I know there are people who never re-read, but it mystifies me. For me, choosing a given book to re-read says a lot about my mood, for one thing, and what my brain is working on—particular questions of identity, grappling anew with themes addressed in a work, a reflection of the mood I’m experiencing or feeling the lack of. And re-reading these books is a way of reaffirming myself, what matters to me and who I am, and I find re-reading to be an immensely clarifying, cleansing, and centering experience.

(Also I can skip to my favorite bits.)

In this case, the books I re-read (five novels and three novellas from Meljean Brook’s Guardians series, for the curious) underscored a trend not just in what I’ve been drawn to in re-reading, but also the kinds of books and writers I’ve been reaching for.

My to-read pile of books that are denser, require more time or thought, and especially ones that I know will require more emotional bandwidth (hello The Fifth Season, which I’ve started and is AMAZING and is also still waiting on my nightstand) are piling up. I’m in a state as, I think, many are, where I’m just about at my capacity to deal with all the awfulness going on around me. I have about as much challenge as I can stand, and I want more escapism.

Which is not to say I’m reading books that don’t deal with serious or complicated issues; I have perhaps less patience than ever for books with, for instance, unacknowledged sexism, or books that are fundamentally stupid or depend on me pretending to be. But one reason I realized I’ve been picking up book after book by Martha Wells is that I can trust I won’t be smacked in the face with unanticipated sexism when all I want was a transporting read.

These days the books I’m craving, the books I’m reaching for, aren’t just good, nor are they just thoughtful or inventive, as if those weren’t already rare. They’re comforting. They have optimistic outlooks and happy endings. They contain deep personal growth and beautiful friendships, adventure and exploration of worlds and ideas, and I don’t have to worry about being side-swiped by sexism, racism, queerphobia, ableism. They’re warm, welcoming, fun, and if not precisely light, then at least not grim. They’re hopeful, at a time when I could use more hope.

And they’re hard to find, because that’s a tall order. I’ve developed my own list of authors and books I trust, and no doubt yours won’t look the same, because we all pull different things from stories and need different things at any given time.

But, as I’m not just a reader but also a writer, it seems only logical that I should be writing the kind of stories I want to read, because maybe other people need them, too.

I’ve been vague-tweeting about a Secret Project for a few months now, but I’m nearly ready to share it with you all. So look for more details here next week… =D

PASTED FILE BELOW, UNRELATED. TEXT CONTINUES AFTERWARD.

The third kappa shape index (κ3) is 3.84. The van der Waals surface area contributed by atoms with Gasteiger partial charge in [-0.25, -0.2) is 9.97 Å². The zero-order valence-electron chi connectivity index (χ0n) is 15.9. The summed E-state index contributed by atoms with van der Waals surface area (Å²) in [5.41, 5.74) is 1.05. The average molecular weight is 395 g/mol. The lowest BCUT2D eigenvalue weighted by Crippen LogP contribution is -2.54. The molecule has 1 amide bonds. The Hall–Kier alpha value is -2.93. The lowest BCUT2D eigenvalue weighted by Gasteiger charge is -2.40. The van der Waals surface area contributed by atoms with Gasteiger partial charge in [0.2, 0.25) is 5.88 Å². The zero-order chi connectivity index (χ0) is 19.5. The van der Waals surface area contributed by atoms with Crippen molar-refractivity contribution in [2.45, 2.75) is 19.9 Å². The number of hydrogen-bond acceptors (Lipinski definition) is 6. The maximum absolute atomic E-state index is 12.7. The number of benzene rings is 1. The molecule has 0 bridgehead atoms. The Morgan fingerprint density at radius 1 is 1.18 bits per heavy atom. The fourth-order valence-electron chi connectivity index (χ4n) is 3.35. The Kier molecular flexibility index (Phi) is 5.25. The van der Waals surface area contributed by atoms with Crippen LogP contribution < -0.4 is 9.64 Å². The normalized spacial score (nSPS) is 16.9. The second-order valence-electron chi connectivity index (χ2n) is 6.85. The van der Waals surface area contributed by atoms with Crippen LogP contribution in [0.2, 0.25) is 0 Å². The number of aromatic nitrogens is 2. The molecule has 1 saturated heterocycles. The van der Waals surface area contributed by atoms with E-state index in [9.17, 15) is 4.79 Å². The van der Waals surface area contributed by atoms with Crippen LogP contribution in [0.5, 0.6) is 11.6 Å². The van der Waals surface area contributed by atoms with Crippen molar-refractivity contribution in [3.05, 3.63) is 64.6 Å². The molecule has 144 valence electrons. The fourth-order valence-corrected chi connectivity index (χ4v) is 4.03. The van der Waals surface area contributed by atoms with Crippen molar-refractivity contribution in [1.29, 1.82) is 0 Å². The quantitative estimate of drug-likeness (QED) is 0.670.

Taking Editing Ranks

Oof, it’s been a while, hasn’t it? *waves hello*

My last few months have basically consisted of a combination of friends’ wedding events and editing. Much, much time in the editing trenches. Oh, and my YA space opera manuscript is DONE. =D

While I regret my silence around these parts, the good news is that I think I’ve leveled up in editing. I’ve found a process that works for me in terms of getting edits done in a timely fashion, figuring out what edits need to be made in the first place, and going about making them in a way that actually improves the manuscript.

It surprised me to learn that editing is emotionally harder for me than writing. While writing for sure has a hefty share of madness associated, the challenges are not the same.

The key difference is that when I’m writing a first draft, I know it doesn’t have to be perfect, because I can fix it later. But once I’m editing, the pressure is on: now I have to make it right. I have to figure out how, and I have to be able to do it, and if either of those were easy I’d have done it right the first time.

Now, the wonderful thing about beta readers is that they give me feedback on how a story is being perceived by people outside of my own head, so I can tell which parts are working and which aren’t. The problem is that not only do beta readers disagree with each other, they can be wrong — which has nothing at all to do with their reading or analysis and everything to do with the story I’m trying to tell. What different readers look for and react to in stories varies; the story they would tell with the same premise is different than the story I would tell, not just as a matter of content but also of style. I have had AMAZING beta readers, but in the end the story is mine to fix, not theirs.

Even with beta readers I trust, I can never take all of their feedback. From a relatively small reader sample, I have to weigh concerns. When beta readers disagree, it makes me especially aware that any change I make can improve the story for some readers and derail it for others. Obviously, I have to choose whichever changes are best for the story, but — well, if I could tell what changes the story needed that easily, I wouldn’t need beta readers.

Essentially: without outside feedback I can’t tell how the story is working, but the feedback doesn’t always clarify matters; sometimes it just gives me more to worry about. So not only do I feel pressured to get it right, when I’m editing it’s often hard to tell if I’m actually making the story better.